Talk:Rubber duck debugging

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Proposed deletion[edit]

The following discussion is closed. Please do not modify it. Subsequent comments should be made in a new section. A summary of the conclusions reached follows.
The Proposed Deletion was declined

Why is this marked as not being notable? It is a very popular method in various forms for finding problems with code. Bostonvaulter (talk) 21:33, 10 March 2009 (UTC)

This is one of the most important methods for software engineering principals. It goes under many names and any person who has been dealing with software development know about this in some way or another. Perhaps redirect other pages like "code blindness" etc to this page. Given this argument I strongly oppose the deletion of this page. Mazenharake (talk) 07:41, 11 March 2009 (UTC)

It is really only one of a number of related terms for the same basic thing - "cardboard programmer" and "cardboard cutout dog code-reviews" have been around for decades as jokes and actual, for-real processes. It's certainly notable. A straw poll of a dozen programmers from wildly different backgrounds where I work showed that almost all had heard of the term (or some small variation on that theme) and more than half had actually used the technique of explaining code out-loud to inanimate objects (and in one case, the cleaning lady!)...it does actually work, and it's useful. When it comes to debugging, we programmers will take whatever we can get! SteveBaker (talk) 13:26, 9 February 2011 (UTC)
The proposed deletion was removed almost a year ago: [1] It was up for about 90 minutes. No need to continue discussing it. TJRC (talk) 19:32, 9 February 2011 (UTC)

The above discussion is preserved as an archive. Please do not modify it. Subsequent comments should be made in a new section.


The inventory of Rubber Duck Debugging, unmasked![edit]

Really? An apocryphal story of an unnamed expert? I know who the expert programmer was! It was... wait for it... Ernie! https://en.wikipedia.org/wiki/Ernie

In the show(s), Ernie regularly explains things to his rubber ducky, like why Bert organizes his paper clips or why you should be extra careful when clipping your nails.

I leave it as an exercise to the reader to find documentation of this sufficient to include it in the article.

Re:

"The name is a reference to an apocryphal story in which an unnamed expert programmer would keep a rubber duck by his desk at all times, and debug his code by forcing himself to explain it, line-by-line, to the duck." — Preceding unsigned comment added by 70.79.74.100 (talk) 05:21, 13 May 2012 (UTC)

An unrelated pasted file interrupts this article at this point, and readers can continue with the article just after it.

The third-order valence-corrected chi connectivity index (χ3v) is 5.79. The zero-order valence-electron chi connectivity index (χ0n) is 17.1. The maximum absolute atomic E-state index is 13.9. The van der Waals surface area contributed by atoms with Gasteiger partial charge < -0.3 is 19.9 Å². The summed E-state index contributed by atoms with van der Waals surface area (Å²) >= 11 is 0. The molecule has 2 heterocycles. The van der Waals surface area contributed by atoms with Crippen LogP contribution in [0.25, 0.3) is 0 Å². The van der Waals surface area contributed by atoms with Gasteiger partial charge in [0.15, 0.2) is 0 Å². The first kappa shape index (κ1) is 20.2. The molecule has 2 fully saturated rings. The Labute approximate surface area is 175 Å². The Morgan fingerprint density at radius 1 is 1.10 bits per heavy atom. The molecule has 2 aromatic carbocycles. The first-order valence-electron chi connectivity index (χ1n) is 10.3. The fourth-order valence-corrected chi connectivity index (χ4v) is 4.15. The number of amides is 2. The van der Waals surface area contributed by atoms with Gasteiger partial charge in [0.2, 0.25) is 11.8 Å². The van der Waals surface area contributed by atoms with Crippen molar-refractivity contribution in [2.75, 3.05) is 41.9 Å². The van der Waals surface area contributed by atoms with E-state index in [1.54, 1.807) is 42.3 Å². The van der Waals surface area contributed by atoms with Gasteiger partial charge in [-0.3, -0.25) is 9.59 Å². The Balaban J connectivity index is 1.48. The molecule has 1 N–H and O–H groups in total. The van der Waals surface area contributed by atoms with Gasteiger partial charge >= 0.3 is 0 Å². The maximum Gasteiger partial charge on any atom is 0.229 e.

A better way to describe it[edit]

The lede for this article seems to imply that the inanimacy is part of the magic. This is not the origin of the idea, the origin is when you ask a coworker for help, they sit next to you, and while you are explaining the set up, you realize what your error is. You say "thank you" to them, and they say "I didn't do anything". The substitution of an inanimate item is to save the trouble (and a bit of the "boy do i feel stupid" feeling). We used the term while coding professionally in the 1970's in a different way, and we called it "teddy bear" rather than rubber duck. We used that term to describe the 2nd human being: "could you come be my teddy bear for a minute" with the full expectation that the answer would probably emerge during the initial phase of the conversation, and if it didn't, the other person would be prepped to actually help. I don't add this to the article because you'd call it original research... of course, original research is how everything of value is discovered, so I guess you'll have to wait for me to publish. The team I worked on at that time came out of MIT's Draper Labs doing factory automation, if somebody is inspired to actually research this origin. 96.224.32.111 (talk) 14:41, 20 August 2012 (UTC)

It's pretty clear that this idea has come about independently in at least half a dozen places. The idea that when you review some code with someone, they typically glaze over and the value of it comes not from them making comments but from you slowing down and explaining something and thereby seeing the problem in a new light. That leads many of us to think "Why did I need a real person to explain this to?"...and from there we get the idea that talking to a rubber duck, a teddy bear, a cardboard-cutout, a dog or (in one memorable case) a blow-up sex doll. The wide variety of choices of inanimate object strongly suggests an series of independent inventions rather than one key idea that spread. But this is mostly programer lore - and as such doesn't get notable enough to show up in WP:RS. SteveBaker (talk) 14:58, 20 August 2012 (UTC)
I don't agree with you that the idea necessarily came about independently, the world of computer programmers was a lot smaller back in the day, it would be easy for an idea to flourish from a single origin. But in any case, I'm not arguing that my information be included, I just put it in as a point of interest. I'm arguing that this article is incorrect to suggest that explaining something to an inanimate object is somehow different than explaining to a person. And I point out that when I first heard it it was actually used to describe people, not objects, "you could have figured that out by talking to your teddy bear". The article is misleading currently. 71.190.75.107 (talk) 21:39, 20 August 2012 (UTC)